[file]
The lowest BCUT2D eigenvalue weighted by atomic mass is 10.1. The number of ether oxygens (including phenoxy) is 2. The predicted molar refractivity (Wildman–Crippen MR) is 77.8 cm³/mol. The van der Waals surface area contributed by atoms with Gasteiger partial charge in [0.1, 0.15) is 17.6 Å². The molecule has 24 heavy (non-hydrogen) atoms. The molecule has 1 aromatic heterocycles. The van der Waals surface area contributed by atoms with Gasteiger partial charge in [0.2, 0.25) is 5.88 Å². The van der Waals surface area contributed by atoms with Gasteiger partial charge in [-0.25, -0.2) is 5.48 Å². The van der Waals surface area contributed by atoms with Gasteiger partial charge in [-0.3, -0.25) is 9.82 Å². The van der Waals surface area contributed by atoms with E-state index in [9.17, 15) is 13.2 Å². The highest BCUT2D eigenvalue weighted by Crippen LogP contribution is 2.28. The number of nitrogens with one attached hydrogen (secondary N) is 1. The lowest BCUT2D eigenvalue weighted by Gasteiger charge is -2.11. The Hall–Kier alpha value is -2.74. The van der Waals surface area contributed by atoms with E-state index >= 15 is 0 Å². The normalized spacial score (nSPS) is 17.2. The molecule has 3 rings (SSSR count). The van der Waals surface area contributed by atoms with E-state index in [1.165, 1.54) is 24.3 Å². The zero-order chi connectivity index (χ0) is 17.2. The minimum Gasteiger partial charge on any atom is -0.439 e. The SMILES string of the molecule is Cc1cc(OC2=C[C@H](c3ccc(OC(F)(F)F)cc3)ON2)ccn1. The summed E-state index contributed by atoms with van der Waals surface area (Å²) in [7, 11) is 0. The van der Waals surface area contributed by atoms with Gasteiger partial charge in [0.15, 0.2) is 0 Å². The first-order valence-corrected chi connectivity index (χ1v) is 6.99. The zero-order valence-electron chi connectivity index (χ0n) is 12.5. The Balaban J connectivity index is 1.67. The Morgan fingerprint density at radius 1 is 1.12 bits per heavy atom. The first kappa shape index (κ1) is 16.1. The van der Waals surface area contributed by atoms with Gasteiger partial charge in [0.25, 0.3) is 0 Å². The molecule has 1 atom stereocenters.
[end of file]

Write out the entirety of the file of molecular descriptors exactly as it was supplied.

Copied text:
The lowest BCUT2D eigenvalue weighted by atomic mass is 10.1. The number of ether oxygens (including phenoxy) is 2. The predicted molar refractivity (Wildman–Crippen MR) is 77.8 cm³/mol. The van der Waals surface area contributed by atoms with Gasteiger partial charge in [0.1, 0.15) is 17.6 Å². The molecule has 24 heavy (non-hydrogen) atoms. The molecule has 1 aromatic heterocycles. The van der Waals surface area contributed by atoms with Gasteiger partial charge in [0.2, 0.25) is 5.88 Å². The van der Waals surface area contributed by atoms with Gasteiger partial charge in [-0.25, -0.2) is 5.48 Å². The van der Waals surface area contributed by atoms with Gasteiger partial charge in [-0.3, -0.25) is 9.82 Å². The van der Waals surface area contributed by atoms with E-state index in [9.17, 15) is 13.2 Å². The highest BCUT2D eigenvalue weighted by Crippen LogP contribution is 2.28. The number of nitrogens with one attached hydrogen (secondary N) is 1. The lowest BCUT2D eigenvalue weighted by Gasteiger charge is -2.11. The Hall–Kier alpha value is -2.74. The van der Waals surface area contributed by atoms with E-state index >= 15 is 0 Å². The normalized spacial score (nSPS) is 17.2. The molecule has 3 rings (SSSR count). The van der Waals surface area contributed by atoms with E-state index in [1.165, 1.54) is 24.3 Å². The zero-order chi connectivity index (χ0) is 17.2. The minimum Gasteiger partial charge on any atom is -0.439 e. The SMILES string of the molecule is Cc1cc(OC2=C[C@H](c3ccc(OC(F)(F)F)cc3)ON2)ccn1. The summed E-state index contributed by atoms with van der Waals surface area (Å²) in [7, 11) is 0. The van der Waals surface area contributed by atoms with Gasteiger partial charge in [0.15, 0.2) is 0 Å². The first-order valence-corrected chi connectivity index (χ1v) is 6.99. The zero-order valence-electron chi connectivity index (χ0n) is 12.5. The Balaban J connectivity index is 1.67. The Morgan fingerprint density at radius 1 is 1.12 bits per heavy atom. The first kappa shape index (κ1) is 16.1. The van der Waals surface area contributed by atoms with Gasteiger partial charge in [0.25, 0.3) is 0 Å². The molecule has 1 atom stereocenters.